It’s every young musician’s dream: get noticed, get signed, make a record, get noticed again, and – blam! – fame comes a knocking.
On 14 November 1994, four hopeful, London-based musicians released their debut album. And as they turned on the news, each of them heard the same phrase: “You’re a star!”
Actually, it might have been “Eurostar” – the high-speed cross-channel rail link happened to launch that day too – but it doesn’t matter.
The point is that Retrosexual by Last Great Dreamers was finally out to buy, and the band who’d spent the past year being championed by the high and mighty at ‘Kerrang!’ magazine could get on with the job of being rock stars.
Here’s a blurry pic of me with keyboard player and songwriter Claudio Simonetti, one of the founding members of Goblin – Italian prog-rockers and purveyors of many excellent soundtrack recordings.
The occasion was the fourth HorrorConUK in Sheffield, which as I write is just about finishing up. I only went for the Saturday, so I’m sat at home now fondling my signed goodies and wishing that I’d given the Suspiria sleeve longer to dry. How was I to know he wasn’t using a Sharpie?
Madame Tussauds opened its Kong: Skull Island exhibit in March 2017, to coincide with the film’s release, and I’d been wanting to pay it a visit ever since. However, the time never seemed right. Weekends and school holidays were a no-no, as I don’t like crowds. But even on normal weekdays it seemed that the place was rather popular, with TripAdvisor reviewers noting lengthy queues.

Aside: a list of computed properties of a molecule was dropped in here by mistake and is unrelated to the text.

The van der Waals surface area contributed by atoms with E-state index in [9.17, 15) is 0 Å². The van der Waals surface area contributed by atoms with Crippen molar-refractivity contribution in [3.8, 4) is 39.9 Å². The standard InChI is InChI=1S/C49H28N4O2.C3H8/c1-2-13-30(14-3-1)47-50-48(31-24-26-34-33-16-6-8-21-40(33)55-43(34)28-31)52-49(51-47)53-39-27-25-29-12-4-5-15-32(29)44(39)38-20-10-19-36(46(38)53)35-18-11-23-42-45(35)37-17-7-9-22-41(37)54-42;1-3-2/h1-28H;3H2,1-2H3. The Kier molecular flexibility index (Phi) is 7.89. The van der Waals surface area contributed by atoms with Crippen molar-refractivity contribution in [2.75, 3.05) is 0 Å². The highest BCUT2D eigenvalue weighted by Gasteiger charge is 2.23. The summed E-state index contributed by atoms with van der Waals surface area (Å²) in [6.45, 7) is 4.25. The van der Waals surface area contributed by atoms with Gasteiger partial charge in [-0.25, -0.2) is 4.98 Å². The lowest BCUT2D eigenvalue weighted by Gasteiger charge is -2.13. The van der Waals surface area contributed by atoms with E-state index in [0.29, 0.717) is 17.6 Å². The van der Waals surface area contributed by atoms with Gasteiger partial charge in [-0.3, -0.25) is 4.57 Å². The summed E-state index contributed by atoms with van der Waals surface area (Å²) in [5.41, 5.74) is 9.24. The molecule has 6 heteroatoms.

With the film starting to feel like yesterday’s news – in the minds of the public, anyway – I was getting worried that Madame T might decide to melt Kong down. So I couldn’t put this off any longer: I had to launch an expedition to Skull Island right away – well, as soon as Tesco sent me the entry vouchers. Hiddleston, Goodman, Larson and Jackson might have reached the titular island via a fleet of heat-packing Hueys, but I’m taking the more sedate route offered by Clubcard points.
“On the 13th floor, she wanna know more…” – Ashtray Eyes by Last Great Dreamers
“This is where we do nine new songs, so if you all want to go to the bar…”
It’s Saturday night at the Asylum 2, a cosy first-floor venue just outside Birmingham’s shopping district, and Slyder, Last Great Dreamers’ lead guitarist and vocal co-pilot, is warming up the crowd.
The event is a launch party for the band’s new album, 13th Floor Renegades, whose official release is still six days away. However, as tonight’s audience are here with the intention of sampling some fresh tunes, there’s a good chance the barman might actually get to put his feet up for the next half an hour.
“There’s a ghost in the Tanglewood that offered light in the black separation.” – Phantom Memories by Ginger Wildheart
“Get a move on, Stockford!”
Yes – tonight, Matthew, I am that guy, the bloke who spends an age at the front of a queue, holding everyone up. I don’t mean to be, but the prize now that I’ve reached pole position is a chat with Ginger Wildheart – someone I’ve not spoken to, in person, for… ooh, it must be about 16 years.